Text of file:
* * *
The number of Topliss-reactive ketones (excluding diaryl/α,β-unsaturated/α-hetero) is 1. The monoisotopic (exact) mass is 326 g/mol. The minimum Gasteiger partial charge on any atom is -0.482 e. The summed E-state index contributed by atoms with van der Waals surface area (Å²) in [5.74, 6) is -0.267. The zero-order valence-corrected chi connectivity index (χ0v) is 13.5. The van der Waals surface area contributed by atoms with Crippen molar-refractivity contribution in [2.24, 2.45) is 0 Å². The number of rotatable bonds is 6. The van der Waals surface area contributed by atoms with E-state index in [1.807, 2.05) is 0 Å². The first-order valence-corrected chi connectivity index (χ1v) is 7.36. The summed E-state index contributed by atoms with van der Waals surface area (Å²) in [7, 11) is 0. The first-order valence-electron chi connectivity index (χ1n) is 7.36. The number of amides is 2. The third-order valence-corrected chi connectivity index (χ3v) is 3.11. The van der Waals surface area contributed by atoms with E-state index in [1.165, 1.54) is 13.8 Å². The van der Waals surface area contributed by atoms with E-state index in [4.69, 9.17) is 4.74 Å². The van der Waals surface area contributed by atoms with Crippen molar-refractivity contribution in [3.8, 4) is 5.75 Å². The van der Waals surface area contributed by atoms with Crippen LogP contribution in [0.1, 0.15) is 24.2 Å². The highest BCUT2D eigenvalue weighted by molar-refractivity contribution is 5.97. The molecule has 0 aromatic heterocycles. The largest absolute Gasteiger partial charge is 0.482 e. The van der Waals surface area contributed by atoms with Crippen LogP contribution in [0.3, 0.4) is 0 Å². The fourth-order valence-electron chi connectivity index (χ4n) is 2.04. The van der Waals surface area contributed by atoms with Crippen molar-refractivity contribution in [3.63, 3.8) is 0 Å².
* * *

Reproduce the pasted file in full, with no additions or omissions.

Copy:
The number of Topliss-reactive ketones (excluding diaryl/α,β-unsaturated/α-hetero) is 1. The monoisotopic (exact) mass is 326 g/mol. The minimum Gasteiger partial charge on any atom is -0.482 e. The summed E-state index contributed by atoms with van der Waals surface area (Å²) in [5.74, 6) is -0.267. The zero-order valence-corrected chi connectivity index (χ0v) is 13.5. The van der Waals surface area contributed by atoms with Crippen molar-refractivity contribution in [2.24, 2.45) is 0 Å². The number of rotatable bonds is 6. The van der Waals surface area contributed by atoms with E-state index in [1.807, 2.05) is 0 Å². The first-order valence-corrected chi connectivity index (χ1v) is 7.36. The summed E-state index contributed by atoms with van der Waals surface area (Å²) in [7, 11) is 0. The first-order valence-electron chi connectivity index (χ1n) is 7.36. The number of amides is 2. The third-order valence-corrected chi connectivity index (χ3v) is 3.11. The van der Waals surface area contributed by atoms with E-state index in [1.165, 1.54) is 13.8 Å². The van der Waals surface area contributed by atoms with E-state index in [4.69, 9.17) is 4.74 Å². The van der Waals surface area contributed by atoms with Crippen molar-refractivity contribution in [3.8, 4) is 5.75 Å². The van der Waals surface area contributed by atoms with Crippen LogP contribution in [0.1, 0.15) is 24.2 Å². The highest BCUT2D eigenvalue weighted by molar-refractivity contribution is 5.97. The molecule has 0 aromatic heterocycles. The largest absolute Gasteiger partial charge is 0.482 e. The van der Waals surface area contributed by atoms with Crippen LogP contribution in [0.3, 0.4) is 0 Å². The fourth-order valence-electron chi connectivity index (χ4n) is 2.04. The van der Waals surface area contributed by atoms with Crippen molar-refractivity contribution in [3.63, 3.8) is 0 Å².